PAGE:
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The world’s leading expert in the area, the researcher has organized a number of debates on

the issue with producers, the industry and academics


Sao Paulo, July 24, 2018 – Intense, informative and productive. These are just a few of the main outcomes from Temple Grandin’s visit to Brazil from July 16-19, to hold discussions on best animal welfare practices across the animal protein production chain. Recognized worldwide as one of the leading experts in this area, Temple met with more than 1,200 people in Brazil, including farmers, producers, industry experts, specialists, academics and journalists, highlighting the need to increase commitment to this issue across the industry.


“Animal welfare is a reality in the animal protein production sector worldwide. Animals are sensitive and react to a number of outside factors, which it is why we need to offer them the best possible quality of life and try to reduce the stress levels they may face. This should be a concern throughout the production process, from breeding to slaughter, and companies need to ensure all their suppliers follow the same practices. This is what it means to be sustainable”, said Temple.


The researcher visited Brazil as a guest of JBS, Boehringer Ingelheim and Tortuga®, a DSM brand, in partnership with the Etiology Research and Study Group (ETCO), coordinated by Mateus Paranhos, a professor at the Paulista State University (UNESP) in Jaboticabal and the Master’s Program in Environmental Health at the FMU.

Brazil Agenda

In Brazil, the farm visited was the Orvalho das Flores, located in Araguaiana (MT) and owned by Carmen Martins Perez, who is chair of the Women’s Agribusiness Center (NFA) and one of Brazil’s biggest animal welfare influencers. During the visit on July 16, Temple evaluated the systems used for birthing and weaning procedures and taught farm staff “gentle handling” techniques for the cattle.


The following day, Temple met with a group of livestock breeders and production chain experts in the city of Sao Paulo to discuss the issue and share her life story and industry experiences. That evening, the researcher, who was diagnosed with autism in her childhood, met with over 400 parents and carers of autistic children. Temple herself had asked for this to be arranged so she could advise parents to focus on developing their children’s potential, providing them with challenging activities.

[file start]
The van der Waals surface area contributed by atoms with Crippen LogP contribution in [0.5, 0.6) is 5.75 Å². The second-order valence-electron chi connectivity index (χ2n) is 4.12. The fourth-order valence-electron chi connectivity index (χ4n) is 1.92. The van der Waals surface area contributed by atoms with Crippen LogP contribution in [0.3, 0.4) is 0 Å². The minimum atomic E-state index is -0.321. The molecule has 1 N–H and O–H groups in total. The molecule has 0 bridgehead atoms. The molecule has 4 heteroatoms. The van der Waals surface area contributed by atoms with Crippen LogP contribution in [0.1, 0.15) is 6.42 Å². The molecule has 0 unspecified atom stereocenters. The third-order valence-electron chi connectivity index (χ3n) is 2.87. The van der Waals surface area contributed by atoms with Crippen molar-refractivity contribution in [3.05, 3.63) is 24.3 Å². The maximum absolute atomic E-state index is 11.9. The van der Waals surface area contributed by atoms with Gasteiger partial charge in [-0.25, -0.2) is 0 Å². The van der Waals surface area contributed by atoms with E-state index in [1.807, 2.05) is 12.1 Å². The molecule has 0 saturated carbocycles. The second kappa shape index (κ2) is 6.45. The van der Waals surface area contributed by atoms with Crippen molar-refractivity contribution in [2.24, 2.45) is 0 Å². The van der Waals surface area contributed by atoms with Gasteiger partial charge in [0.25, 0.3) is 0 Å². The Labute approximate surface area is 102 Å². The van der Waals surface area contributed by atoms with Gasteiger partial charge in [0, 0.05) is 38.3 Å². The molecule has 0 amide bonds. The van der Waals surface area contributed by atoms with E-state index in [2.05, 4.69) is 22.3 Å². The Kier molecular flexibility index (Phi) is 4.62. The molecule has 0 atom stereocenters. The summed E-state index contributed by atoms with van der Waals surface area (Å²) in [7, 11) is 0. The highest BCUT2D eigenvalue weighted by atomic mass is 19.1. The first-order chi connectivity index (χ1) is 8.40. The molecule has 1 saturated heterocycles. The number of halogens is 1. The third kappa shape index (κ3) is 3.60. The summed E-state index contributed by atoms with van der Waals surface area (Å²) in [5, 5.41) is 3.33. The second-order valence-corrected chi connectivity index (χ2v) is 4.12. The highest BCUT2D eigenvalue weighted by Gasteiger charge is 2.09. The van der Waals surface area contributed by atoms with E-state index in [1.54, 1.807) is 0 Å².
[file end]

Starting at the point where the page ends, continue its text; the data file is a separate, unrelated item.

On the 18th, Temple gave two presentations during the Temple Grandin Workshop on Animal Welfare, looking at: “Animal welfare and society’s concerns” and “How production animals perceive and react to stressful situations”. The event was held at the Gamaro Theater and included presentations by Celso Funcia Lemme, who holds a doctorate in Management from the Federal University of Rio De Janeiro; Ricardo Izar Junior, federal deputy for the state of Sao Paulo; Daniel Boer, director of Strategic Animal Protein Supply at the Supply Chain and Sustainability Department of the McDonald’s Corporation; Arnaldo Eijsink, CEO at Agropecuária; Iran José de Oliveira, animal welfare professor at the Luiz de Queiroz Higher School of Agriculture, part of the University of São Paulo (USP); and Mateus Paranhos, a professor at the Paulista State University (UNESP) in Jaboticabal.  600 people attended the event.


Temple concluded her visit to Brazil meeting with the country’s top animal welfare research groups. In addition to contributing to animal welfare projects currently under way here, Temple also met with over 100 researchers – teachers and students – who presented their academic work.


About JBS
JBS is one of the world’s leading food industry companies with approximately 230 thousand employees in over 20 countries. The Company owns a portfolio of brands that are acknowledged for their excellence and innovation, including Friboi, Moy Park, Pilgrim’s Pride, Primo, Seara, Swift, Gold’n Plump and others, serving over 350,000 customers of more than 150 nationalities worldwide. The company’s focus on innovation also reflects its management approach to related businesses in areas such as leather, biodiesel, collagen, personal hygiene and cleaning products, natural wrappings, solid waste management solutions, metal packaging and transportation. JBS has adopted best sustainability practices throughout its value chain and constantly monitors its suppliers using satellite imagery, georeferenced maps of supplier farms and monitors official data from government agencies; the company also focuses on the highest possible food safety and quality standards. The success of JBS’s operations is closely tied to our Animal welfare practices, which are rigorously applied and have received an increasing share of investments to further improve the Company’s efforts in this area, in line with best practices.


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